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The Fox #1

by  in Comic Reviews Comment
The Fox #1

The Fox lands at Dark Circle Comics, a proper fit for the imprint that seems to know exactly how to update the noir genre. “The Fox” #1, the opening chapter of “Fox Hunt,” is a great introduction to Ted’s world and a solid blend of superhero and noir storytelling. Dean Haspiel and Mark Waid use elements of a great pulp story and smash them into the world of a guy who sneaks around and attracts weirdness wherever he goes.

The book works in both worlds, striking a roguish tone that meshes well with the concept of the character. In the backmatter, the Fox is described as a guy who will roll with the punches, recognize life is strange and get to work. It’s a refreshing tone, similar to Waid’s work on “Daredevil.” Ted is capable and a bit headstrong but never lets a weird situation stop him from taking care of business. There’s a Golden Age vibe in his beliefs and values, something that feels beautifully old school.

Haspiel’s legendary cartooning also works for both genres, adding a bit of lightheartedness to the darker story elements, not unlike Bruce Timm’s work on “Batman: The Animated Series.” It brings the more outrageous aspects of the story back down to Earth, making it believable that a guy of Ted’s ability could take on the supernatural. Any scene with the Fox is a highlight; the minimal design works well under his pencil.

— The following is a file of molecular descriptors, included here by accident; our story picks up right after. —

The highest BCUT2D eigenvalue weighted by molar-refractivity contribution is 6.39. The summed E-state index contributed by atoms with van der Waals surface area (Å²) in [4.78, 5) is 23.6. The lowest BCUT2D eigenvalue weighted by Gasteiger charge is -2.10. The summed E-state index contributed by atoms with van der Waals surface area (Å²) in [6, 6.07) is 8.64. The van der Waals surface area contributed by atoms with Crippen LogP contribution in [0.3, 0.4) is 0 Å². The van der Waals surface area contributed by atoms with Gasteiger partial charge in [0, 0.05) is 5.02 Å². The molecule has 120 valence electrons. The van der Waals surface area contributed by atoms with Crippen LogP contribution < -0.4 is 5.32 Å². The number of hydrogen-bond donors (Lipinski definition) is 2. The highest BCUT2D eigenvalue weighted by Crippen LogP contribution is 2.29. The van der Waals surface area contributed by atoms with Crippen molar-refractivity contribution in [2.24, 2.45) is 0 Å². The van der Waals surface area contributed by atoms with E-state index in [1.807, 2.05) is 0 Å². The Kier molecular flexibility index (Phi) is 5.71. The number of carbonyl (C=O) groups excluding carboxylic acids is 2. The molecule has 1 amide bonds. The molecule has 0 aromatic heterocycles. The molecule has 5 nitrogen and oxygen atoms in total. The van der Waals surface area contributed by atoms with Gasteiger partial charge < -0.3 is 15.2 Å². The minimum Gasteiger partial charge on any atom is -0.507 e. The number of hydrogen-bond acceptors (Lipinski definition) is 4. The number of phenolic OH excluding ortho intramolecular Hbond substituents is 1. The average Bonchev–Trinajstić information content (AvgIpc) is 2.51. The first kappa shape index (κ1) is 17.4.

Readers get a feel for how the series works before the big story kicks into high gear. It’s a good use of the first issue; the team knows how to deliver the story while moving forward. Haspiel uses mostly grid layouts, but all the pages flow well and deliver the action, reminiscent of Michael Avon Oeming’s “Powers” work. The promotional posters hint at far more sinister happenings for this series and, if that is what will be happening, readers aren’t really clued in on that just yet. For now, it’s simply a lighthearted pulp with a fun take on a hero, but it’s still a great read.

Dark Circle Comics has another great property with an established fanbase in “The Fox.” The imprint has had a patient, guiding eye over its previous launches, but it has shown that the editors understand quality. They seem to know how to bring out great work from their creators and these vets give them a hit. They are definitely casting a diverse net with books like “The Fox” and “The Black Hood,” both of which already give readers a variety of story types to choose from. Fans of the Skybound imprint, grounded heroics or comics that revel in the medium will want to check out “The Fox” #1.